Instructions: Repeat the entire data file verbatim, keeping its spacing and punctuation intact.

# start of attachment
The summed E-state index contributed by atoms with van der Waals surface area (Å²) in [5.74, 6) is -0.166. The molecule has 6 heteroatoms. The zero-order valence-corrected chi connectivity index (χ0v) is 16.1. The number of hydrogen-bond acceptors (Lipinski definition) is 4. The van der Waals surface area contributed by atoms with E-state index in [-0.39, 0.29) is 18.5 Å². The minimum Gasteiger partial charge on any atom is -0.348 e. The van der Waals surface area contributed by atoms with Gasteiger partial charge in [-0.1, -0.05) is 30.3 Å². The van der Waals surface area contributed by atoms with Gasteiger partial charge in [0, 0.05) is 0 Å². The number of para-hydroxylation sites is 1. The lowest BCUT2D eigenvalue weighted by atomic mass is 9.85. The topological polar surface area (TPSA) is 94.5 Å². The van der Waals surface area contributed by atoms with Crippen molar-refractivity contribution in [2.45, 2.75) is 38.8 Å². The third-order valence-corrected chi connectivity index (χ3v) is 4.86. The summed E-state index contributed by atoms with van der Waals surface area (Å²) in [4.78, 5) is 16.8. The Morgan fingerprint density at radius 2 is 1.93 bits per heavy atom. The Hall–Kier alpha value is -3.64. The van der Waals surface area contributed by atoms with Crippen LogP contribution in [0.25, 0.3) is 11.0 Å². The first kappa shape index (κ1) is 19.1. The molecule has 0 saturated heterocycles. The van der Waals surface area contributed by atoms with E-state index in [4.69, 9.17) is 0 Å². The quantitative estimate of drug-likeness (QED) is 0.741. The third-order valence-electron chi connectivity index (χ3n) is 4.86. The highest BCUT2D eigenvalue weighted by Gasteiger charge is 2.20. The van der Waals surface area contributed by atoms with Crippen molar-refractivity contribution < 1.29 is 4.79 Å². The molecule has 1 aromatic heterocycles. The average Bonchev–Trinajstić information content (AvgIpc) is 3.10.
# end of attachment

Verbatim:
The summed E-state index contributed by atoms with van der Waals surface area (Å²) in [5.74, 6) is -0.166. The molecule has 6 heteroatoms. The zero-order valence-corrected chi connectivity index (χ0v) is 16.1. The number of hydrogen-bond acceptors (Lipinski definition) is 4. The van der Waals surface area contributed by atoms with E-state index in [-0.39, 0.29) is 18.5 Å². The minimum Gasteiger partial charge on any atom is -0.348 e. The van der Waals surface area contributed by atoms with Gasteiger partial charge in [-0.1, -0.05) is 30.3 Å². The van der Waals surface area contributed by atoms with Gasteiger partial charge in [0, 0.05) is 0 Å². The number of para-hydroxylation sites is 1. The lowest BCUT2D eigenvalue weighted by atomic mass is 9.85. The topological polar surface area (TPSA) is 94.5 Å². The van der Waals surface area contributed by atoms with Crippen molar-refractivity contribution in [2.45, 2.75) is 38.8 Å². The third-order valence-corrected chi connectivity index (χ3v) is 4.86. The summed E-state index contributed by atoms with van der Waals surface area (Å²) in [4.78, 5) is 16.8. The Morgan fingerprint density at radius 2 is 1.93 bits per heavy atom. The Hall–Kier alpha value is -3.64. The van der Waals surface area contributed by atoms with Crippen LogP contribution in [0.25, 0.3) is 11.0 Å². The first kappa shape index (κ1) is 19.1. The molecule has 0 saturated heterocycles. The van der Waals surface area contributed by atoms with E-state index in [4.69, 9.17) is 0 Å². The quantitative estimate of drug-likeness (QED) is 0.741. The third-order valence-electron chi connectivity index (χ3n) is 4.86. The highest BCUT2D eigenvalue weighted by Gasteiger charge is 2.20. The van der Waals surface area contributed by atoms with Crippen molar-refractivity contribution < 1.29 is 4.79 Å². The molecule has 1 aromatic heterocycles. The average Bonchev–Trinajstić information content (AvgIpc) is 3.10.